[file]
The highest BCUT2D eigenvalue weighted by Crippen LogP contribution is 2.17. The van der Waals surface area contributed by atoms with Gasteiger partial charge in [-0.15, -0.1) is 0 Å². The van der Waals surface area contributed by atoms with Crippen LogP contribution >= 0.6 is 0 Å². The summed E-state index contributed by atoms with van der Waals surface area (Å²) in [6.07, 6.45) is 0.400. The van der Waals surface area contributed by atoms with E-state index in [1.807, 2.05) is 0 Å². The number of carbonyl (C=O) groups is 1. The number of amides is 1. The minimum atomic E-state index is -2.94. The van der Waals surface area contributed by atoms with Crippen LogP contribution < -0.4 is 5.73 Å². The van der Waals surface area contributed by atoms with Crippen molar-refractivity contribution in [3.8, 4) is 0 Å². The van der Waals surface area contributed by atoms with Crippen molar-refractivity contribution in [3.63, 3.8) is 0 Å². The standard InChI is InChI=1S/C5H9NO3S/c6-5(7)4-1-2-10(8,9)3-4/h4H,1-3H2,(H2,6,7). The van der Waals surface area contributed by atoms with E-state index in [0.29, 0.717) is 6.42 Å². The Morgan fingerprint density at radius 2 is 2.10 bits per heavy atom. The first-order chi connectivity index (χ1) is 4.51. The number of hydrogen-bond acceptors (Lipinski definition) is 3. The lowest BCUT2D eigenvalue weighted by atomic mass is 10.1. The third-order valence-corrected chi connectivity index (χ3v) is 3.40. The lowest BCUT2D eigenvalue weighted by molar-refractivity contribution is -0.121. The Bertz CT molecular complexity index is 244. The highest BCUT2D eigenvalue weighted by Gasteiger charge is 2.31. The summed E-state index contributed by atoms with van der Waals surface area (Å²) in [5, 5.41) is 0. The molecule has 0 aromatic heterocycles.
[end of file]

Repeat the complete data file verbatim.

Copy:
The highest BCUT2D eigenvalue weighted by Crippen LogP contribution is 2.17. The van der Waals surface area contributed by atoms with Gasteiger partial charge in [-0.15, -0.1) is 0 Å². The van der Waals surface area contributed by atoms with Crippen LogP contribution >= 0.6 is 0 Å². The summed E-state index contributed by atoms with van der Waals surface area (Å²) in [6.07, 6.45) is 0.400. The van der Waals surface area contributed by atoms with E-state index in [1.807, 2.05) is 0 Å². The number of carbonyl (C=O) groups is 1. The number of amides is 1. The minimum atomic E-state index is -2.94. The van der Waals surface area contributed by atoms with Crippen LogP contribution < -0.4 is 5.73 Å². The van der Waals surface area contributed by atoms with Crippen molar-refractivity contribution in [3.8, 4) is 0 Å². The van der Waals surface area contributed by atoms with Crippen molar-refractivity contribution in [3.63, 3.8) is 0 Å². The standard InChI is InChI=1S/C5H9NO3S/c6-5(7)4-1-2-10(8,9)3-4/h4H,1-3H2,(H2,6,7). The van der Waals surface area contributed by atoms with E-state index in [0.29, 0.717) is 6.42 Å². The Morgan fingerprint density at radius 2 is 2.10 bits per heavy atom. The first-order chi connectivity index (χ1) is 4.51. The number of hydrogen-bond acceptors (Lipinski definition) is 3. The lowest BCUT2D eigenvalue weighted by atomic mass is 10.1. The third-order valence-corrected chi connectivity index (χ3v) is 3.40. The lowest BCUT2D eigenvalue weighted by molar-refractivity contribution is -0.121. The Bertz CT molecular complexity index is 244. The highest BCUT2D eigenvalue weighted by Gasteiger charge is 2.31. The summed E-state index contributed by atoms with van der Waals surface area (Å²) in [5, 5.41) is 0. The molecule has 0 aromatic heterocycles.